In   2005,   Futerra   carried   out   a   study   of   consumer   behaviour.   Based   on   a   model   used   to   determine  consumer  behavior  in  relation  to  intentions,  the  research  data  found,  that  30%  of   consumers  had  ethical  purchase  intentions,  but  only  3%  behaved  accordingly.  Thus,  models   that   predict   ethical   intentions   may   be   wrong   90%   of   the   time.   It   is   a   serious   situation   for   marketers  of  ethical  products,  as  new  product  launches  based  on  such  model  will  often  result   in  costly  failures  (Carrington  et  al,  2010).  In  general,  there  is  a  tendency  in  empirical  studies   in   the   field   of   consumer   behaviour   that   suggest   that   purchase   intentions   do   not   translate   literally  into  purchase  behaviour  (Morwitz  et  al.,  2007;  Young  et  al.,  1998).  

“Although  corporations  and  policy  makers  are  bombarded  with  international  surveys  purporting   to  show  that  average  consumers  do  care  for  ethical  products,  lingering  doubts  remain  as  survey   radicals  turn  into  economic  conservatives  as  the  checkout”  (Devinney  et  al,  2006,  1).  

There   have   been   several   studies   with   different   variables   about   the   willingness   of   ethical   consumers   to   buy   ethical   and   social   responsible   products   instead   of   the   cheaper   and   more   common  products.  In  general,  they  suggest  that  between  30-­‐50%  of  respondents  increasingly   care   about   the   ethical   components   of   products   and   business   processes   and   that   these   concerns  have  financial  implications  for  the  businesses  involved  (Devinney  et  al,  2006).  This   evidence   is   supported   if   consumer   behaviour   is   measured   through   the   lenses   of   the   above-­‐

mentioned  consumer  donations  and  survey  responses.  However,  if  the  actual  sales  figures  of   ethical   products   are   measured   compared   to   non-­‐ethical   products,   the   results   are   entirely   different  and  suggest  that  consumers  are  not  actually  willing  to  put  their  money  where  their  

mouths  are  and  thus  the  ethical  consumer  segment  may  not  display  as  much  consumer  social   responsibility  as  they  claim  to  do.    


2.8.4  Geographic  responsibility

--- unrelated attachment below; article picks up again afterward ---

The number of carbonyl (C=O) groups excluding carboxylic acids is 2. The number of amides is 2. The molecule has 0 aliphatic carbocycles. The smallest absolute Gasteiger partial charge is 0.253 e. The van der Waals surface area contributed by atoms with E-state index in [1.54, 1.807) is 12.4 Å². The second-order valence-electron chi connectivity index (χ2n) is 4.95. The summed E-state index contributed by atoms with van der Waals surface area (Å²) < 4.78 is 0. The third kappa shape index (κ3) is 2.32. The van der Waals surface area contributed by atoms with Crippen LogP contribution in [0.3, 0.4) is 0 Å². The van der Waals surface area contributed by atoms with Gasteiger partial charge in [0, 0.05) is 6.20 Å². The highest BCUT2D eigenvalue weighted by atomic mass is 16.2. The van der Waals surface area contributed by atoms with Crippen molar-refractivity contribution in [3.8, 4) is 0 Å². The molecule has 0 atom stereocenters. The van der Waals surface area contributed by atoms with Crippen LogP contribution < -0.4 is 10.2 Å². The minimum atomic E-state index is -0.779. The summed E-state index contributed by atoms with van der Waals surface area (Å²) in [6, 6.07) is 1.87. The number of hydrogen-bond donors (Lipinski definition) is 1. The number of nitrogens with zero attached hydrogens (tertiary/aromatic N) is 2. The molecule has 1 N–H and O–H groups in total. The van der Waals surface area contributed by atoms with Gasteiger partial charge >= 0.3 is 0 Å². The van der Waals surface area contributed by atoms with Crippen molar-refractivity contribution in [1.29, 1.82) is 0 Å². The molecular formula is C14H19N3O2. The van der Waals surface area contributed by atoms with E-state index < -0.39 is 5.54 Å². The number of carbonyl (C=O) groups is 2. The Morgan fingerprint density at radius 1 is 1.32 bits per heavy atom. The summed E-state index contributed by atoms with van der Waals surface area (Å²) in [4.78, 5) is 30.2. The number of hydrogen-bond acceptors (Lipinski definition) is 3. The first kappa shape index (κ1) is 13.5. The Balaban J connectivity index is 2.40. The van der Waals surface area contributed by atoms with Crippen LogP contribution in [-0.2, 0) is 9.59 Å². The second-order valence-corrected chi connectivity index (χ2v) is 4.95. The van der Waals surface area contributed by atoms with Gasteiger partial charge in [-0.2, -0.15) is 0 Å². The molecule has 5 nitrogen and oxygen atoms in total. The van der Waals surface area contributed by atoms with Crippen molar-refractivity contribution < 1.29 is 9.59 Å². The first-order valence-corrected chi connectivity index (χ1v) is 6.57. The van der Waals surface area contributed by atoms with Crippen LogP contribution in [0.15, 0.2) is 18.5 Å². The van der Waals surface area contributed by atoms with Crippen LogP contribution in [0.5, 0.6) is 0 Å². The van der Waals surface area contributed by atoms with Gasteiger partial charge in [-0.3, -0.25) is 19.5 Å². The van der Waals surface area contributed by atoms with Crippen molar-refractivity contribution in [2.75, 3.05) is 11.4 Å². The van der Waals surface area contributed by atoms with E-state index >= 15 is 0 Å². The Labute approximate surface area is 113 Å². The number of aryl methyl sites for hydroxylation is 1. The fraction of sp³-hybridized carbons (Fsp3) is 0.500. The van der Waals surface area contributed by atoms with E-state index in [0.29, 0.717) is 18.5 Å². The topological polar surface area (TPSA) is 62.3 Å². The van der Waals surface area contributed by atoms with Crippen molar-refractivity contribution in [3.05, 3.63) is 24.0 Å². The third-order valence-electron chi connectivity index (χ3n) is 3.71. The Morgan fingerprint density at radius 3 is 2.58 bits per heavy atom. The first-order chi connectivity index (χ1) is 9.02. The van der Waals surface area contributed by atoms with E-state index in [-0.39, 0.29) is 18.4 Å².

As  previously  mentioned,  globalisation  is  the  process  and  result  of  how  the  world  has  become   increasingly   interconnected   due   to   intense   trade   and   cultural   exchange   (Guttal,   2007).   To   elaborate  on  this,  many  companies  have  today  expanded  their  business  and  are  working  with   subsidiaries  in  multiple  countries,  hence  the  production  of  goods  and  services  have  increased.

Given   company   expansion   and   the   access   to   overseer   their   business   activities   through   advanced  technology,  companies  will  impact  a  higher  number  of  stakeholders  and  therefore   have  the  ability  to  foster  national  and  international  CSR  programs  (Groza  et  al,  2011).  

Nevertheless,  consumers  have  also  been  highly  influenced  by  the  era  of  globalisation.  Russell   and  Russell  (2009)  argue  that  there  has  been  a  change  in  the  nature  of  citizenship.  Compared   to  consumers’  previous  viewpoint  of  being  a  traditional  citizen,  they  are  today  challenged  and   remoulded  by  international  activities  in  which  they  feel  obligated  to  respond.  In  its  pure  form,   this   means   that   some   individuals’   identify   themselves   as   global   citizens   who   are   concerned   with   their   fellow   global   citizens.   Companies   should   therefore   focus   on   their   CSR   initiatives,   both   local   and   foreign,   as   they   strategically   should   demonstrate   society   attachment   and   concern  for  community  welfare  (Russell  &  Russell,  2009).

However,   consumers   feel   and   act   differently.   While   some   individuals   are   low   in   global   citizenship  behaviour,  and  therefore  identify  more  with  their  home  country,  others  are  high  in   global   citizenship   behaviour   and   therefore   care   equally   about   what   happens   within   and   beyond   one’s   national   borders   (Groza   et   al,   2011).   Because   of   this,   the   location   of   CSR   initiatives  is  less  important  to  the  individuals  who  are  high  in  global  citizenship.    

In  another  study  done  by  Russell  and  Russell  (2009)  in  the  US,  the  two  authors  address  the   effect   of   CSR   activity’s   geographic   focus,   as   initiatives   that   are   focused   in   the   individual’s   home  country  will  increase  consumer  stated  intentions  to  patronize  the  business  in  the  future   compared   to   CSR   activities   focused   in   a   foreign   country.   They   discovered   that   consumers   actual  behaviour  increases  when  CSR  activities  focused  locally  in  their  home  state,  compared  

to   CSR   initiatives   focused   in   a   distant   state.   Explained   differently,   it   seems   that   individual   consumers  care  more  about  CSR  initiatives  and  arguably  the  missing  actions  on  these  in  close   proximity  to  their  own  country  compared  to  those  who  may  be  on  the  other  side  of  the  world.